The Center for the Health Assessment of Mothers and Children of Salinas (CHAMACOS) study is a birth cohort study investigating pesticide and other environmental exposures and the health of pregnant women and their children living in an agricultural community. Our findings suggest that most maternal pesticide exposure probably occurs through the diet, as is the case for the general U.S. population, but with additional residential nondietary exposure most likely from ingress of pesticides from agricultural use into homes (Harnly et al. 2009; McKone et al. 2007). Previous reports on the CHAMACOS cohort suggested that prenatal, but not postnatal, exposure to OP pesticides was associated with increased odds of pervasive developmental disorder and lower scores of mental development at 2 years of age (Eskenazi et al. 2007), and with poorer attention skills as well as hyperactive behaviors at 5 years of age (Marks et al. 2010). It remains unclear whether cognitive deficits associated with prenatal exposure to OP pesticides are persistent, because cohort studies have not followed children to school age, when deficits may have greater implications for school performance. Here, we report the association between prenatal and postnatal exposure to OP pesticides, indicated by urinary dialkyl phosphate (DAP) metabolite concentrations, and cognitive abilities of 7-year-olds.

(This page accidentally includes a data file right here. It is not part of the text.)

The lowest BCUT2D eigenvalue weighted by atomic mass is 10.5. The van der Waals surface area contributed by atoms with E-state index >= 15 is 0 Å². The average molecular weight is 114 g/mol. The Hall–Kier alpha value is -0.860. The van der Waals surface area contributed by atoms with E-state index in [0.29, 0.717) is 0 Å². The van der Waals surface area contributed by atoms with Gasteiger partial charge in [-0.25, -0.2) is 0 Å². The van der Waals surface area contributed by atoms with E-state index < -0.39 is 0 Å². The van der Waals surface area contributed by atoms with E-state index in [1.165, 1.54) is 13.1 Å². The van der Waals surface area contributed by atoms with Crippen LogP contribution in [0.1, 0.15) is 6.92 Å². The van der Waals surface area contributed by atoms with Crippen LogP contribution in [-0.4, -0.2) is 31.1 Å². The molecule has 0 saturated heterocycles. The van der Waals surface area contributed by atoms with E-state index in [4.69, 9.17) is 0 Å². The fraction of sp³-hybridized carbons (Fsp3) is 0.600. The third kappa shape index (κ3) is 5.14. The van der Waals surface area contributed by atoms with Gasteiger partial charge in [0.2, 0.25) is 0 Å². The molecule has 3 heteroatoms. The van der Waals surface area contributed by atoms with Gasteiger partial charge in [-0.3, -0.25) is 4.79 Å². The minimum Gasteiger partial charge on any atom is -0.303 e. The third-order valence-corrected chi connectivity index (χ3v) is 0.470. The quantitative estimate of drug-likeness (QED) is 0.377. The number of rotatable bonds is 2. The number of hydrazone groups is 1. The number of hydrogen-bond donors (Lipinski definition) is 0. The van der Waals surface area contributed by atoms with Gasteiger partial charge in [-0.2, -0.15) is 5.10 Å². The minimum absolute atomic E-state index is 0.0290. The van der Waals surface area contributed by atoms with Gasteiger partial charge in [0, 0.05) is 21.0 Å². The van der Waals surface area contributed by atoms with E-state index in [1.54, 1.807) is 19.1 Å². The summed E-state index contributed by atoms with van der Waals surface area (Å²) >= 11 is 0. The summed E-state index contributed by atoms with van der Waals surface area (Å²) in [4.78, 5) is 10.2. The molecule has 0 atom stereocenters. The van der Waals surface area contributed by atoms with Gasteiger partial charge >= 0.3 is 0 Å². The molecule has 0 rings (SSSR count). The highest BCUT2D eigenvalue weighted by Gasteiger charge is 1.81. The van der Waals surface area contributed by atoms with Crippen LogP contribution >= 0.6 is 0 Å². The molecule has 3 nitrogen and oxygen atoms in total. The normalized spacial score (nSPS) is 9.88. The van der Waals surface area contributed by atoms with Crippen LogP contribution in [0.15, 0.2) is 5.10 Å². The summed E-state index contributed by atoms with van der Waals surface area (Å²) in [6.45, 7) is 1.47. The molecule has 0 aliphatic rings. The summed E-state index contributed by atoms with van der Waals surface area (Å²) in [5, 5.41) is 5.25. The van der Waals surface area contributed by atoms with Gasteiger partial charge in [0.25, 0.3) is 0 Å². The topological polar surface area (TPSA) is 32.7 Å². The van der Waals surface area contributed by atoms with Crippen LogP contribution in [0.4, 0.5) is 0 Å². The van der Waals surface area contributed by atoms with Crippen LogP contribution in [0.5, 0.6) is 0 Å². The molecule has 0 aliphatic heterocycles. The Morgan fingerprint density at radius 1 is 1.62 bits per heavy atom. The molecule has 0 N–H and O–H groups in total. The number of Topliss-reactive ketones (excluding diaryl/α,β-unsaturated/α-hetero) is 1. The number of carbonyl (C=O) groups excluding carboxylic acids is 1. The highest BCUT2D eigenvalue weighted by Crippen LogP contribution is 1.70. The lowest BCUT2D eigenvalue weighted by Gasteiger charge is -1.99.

Participants and Methods

Study setting and design. The CHAMACOS study is a community/university partnership. We conducted this longitudinal birth cohort study of predominantly Mexican-American low-income families living in the Salinas Valley, California. This agricultural region is located southeast of the San Francisco Bay Area. Common crops include lettuce, strawberries, artichokes, broccoli, and grapes. About 235,000 kg of OP pesticides were used in this region in 1999–2000, when study participants were pregnant (CDPR 2001). Current data show that use of OP pesticides in California is decreasing overall; however, use of OP pesticides in Monterey County remained steady between 2001 and 2008 but declined 18% from 2008 to 2009 (CDPR 2010).